---------- Forwarded message ----------
Date: Wed, 15 Feb 1995 08:49:32 -0000
>From: Robert <csv.warwick.ac.uk!ierbb@MATH.UCR.EDU>
To: Multiple recipients of list AE <AE%SJSUVM1.BITNET@cmsa.Berkeley.EDU>
Subject: Building for a thousand years
Here's something to think about.
Using renewables is all very well. But what if the bits and pieces you
build with - turbines, PVs, even the construction materials of your
house - have lifetimes on the order of 20 years? This is not uncommon
today. Instead of relying on resources that may run out in 20 years' time,
you're relying on industries which may not still be around then. (Heck,
civilisation may not be, unless we do something about it sharpish.) What's
more, all that so-called lasting wealth which you've generated is going
to turn round and fall apart on you, and another input of energy and
materials will be needed to keep it together.
New World people are often amazed when they visit Europe for the first
time, at how old so many of the buildings are. (I grew up in a 130-year
old house, and that was a jerry-built Victorian housing estate.) The truth
is not that all buildings which were built in the Middle Ages and since
were built much better than they are now - many were not, and they have
long since fallen down and vanished. But some buildings _have_ survived for
500 or 1000 years, the good ones, and are still used and lived in.
Nowadays, of course, we're building more houses than ever before - but they're
_designed_ not to last. Look at the post-war tower blocks - they fell apart
within 30 years. Most of our roads are in constant need of repair. Ditto
our sewage systems. None of it was built to last.
It may be much easier to build for 20 years than 1000. But a 1000-year proj-
ect is worth at least 50 of the former. So ask yourself this
question whenever you built or plan something: how long is this going to last?
Assume the future is very uncertain, and build to last accordingly.
Here's a story. There was an Oxford college - I don't know which one -
which had a magnificent great hall with, unusually, yew beams. Yew is a
very hard and very slow-growing wood. Now one year the college clerk of
works noticed some small holes in the beams, and he had them checked out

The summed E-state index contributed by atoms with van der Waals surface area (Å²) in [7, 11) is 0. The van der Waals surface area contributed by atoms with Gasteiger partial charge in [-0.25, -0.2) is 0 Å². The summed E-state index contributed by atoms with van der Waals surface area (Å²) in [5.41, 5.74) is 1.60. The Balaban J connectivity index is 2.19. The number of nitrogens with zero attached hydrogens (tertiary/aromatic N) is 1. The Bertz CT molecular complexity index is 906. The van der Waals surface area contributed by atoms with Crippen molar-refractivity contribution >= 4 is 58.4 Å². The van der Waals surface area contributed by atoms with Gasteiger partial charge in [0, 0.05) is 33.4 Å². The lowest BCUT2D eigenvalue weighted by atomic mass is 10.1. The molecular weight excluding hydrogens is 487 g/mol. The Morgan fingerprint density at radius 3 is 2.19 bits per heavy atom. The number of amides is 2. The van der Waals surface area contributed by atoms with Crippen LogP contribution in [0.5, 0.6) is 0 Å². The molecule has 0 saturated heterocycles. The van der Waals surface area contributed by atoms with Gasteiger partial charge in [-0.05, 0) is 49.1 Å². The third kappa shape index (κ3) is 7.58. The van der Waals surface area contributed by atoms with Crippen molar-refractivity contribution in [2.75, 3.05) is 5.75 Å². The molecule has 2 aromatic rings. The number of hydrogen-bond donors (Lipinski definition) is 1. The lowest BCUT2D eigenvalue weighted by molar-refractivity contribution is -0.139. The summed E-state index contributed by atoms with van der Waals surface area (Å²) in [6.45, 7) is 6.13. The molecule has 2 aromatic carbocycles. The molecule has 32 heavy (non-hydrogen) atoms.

and found that they had serious woodworm. They would only last another ten
or twenty years. So he asked around to find where he could buy new yew beams.
Turned out that there were absolutely none to be had; nobody owns plantations
of 500-year-old trees any more, and the few who do aren't about to let them
be chopped down. So he turned the problem over to a young don.
The don also looked everywhere, and he even went to the trouble of checking
out the different properties belonging to the college to see if, by any chance,
there were old yews growing there. Since the college was rather rich, this
took a long time. Eventually he came across a small patch of woodland in the
North of England which nobody had paid much attention to for a long time.
There were no records that he could find, so he decided to pay it a visit.
He drove up there and went to look at it, and was amazed to find that it
contained a large number of very ancient yews - more than enough to repair
the college roof.
He went to talk to some locals about the woodland and why there should happen
to be so many yews in it. 'Ah, you're from the college!' one of them said.
'What do you mean?' asked the don.
'Well, there's a story about that wood which explains the yews. It's said
that the college which owns it had built a roof with yew beams. But the
builder knew how hard yew was to get, and he knew it would only last 400
to 500 years. So he recommended to the college that they should plant a
yew wood now, and then when the roof was no longer sound, the yew would
have grown up so that they would be able to repair it.'
So the college got its roof repaired.
- Robert Alcock, at a university that has only been around for 30 years
-- For a good time call GetCurrentTime() <firstname.lastname@example.org>
Building for a thousand years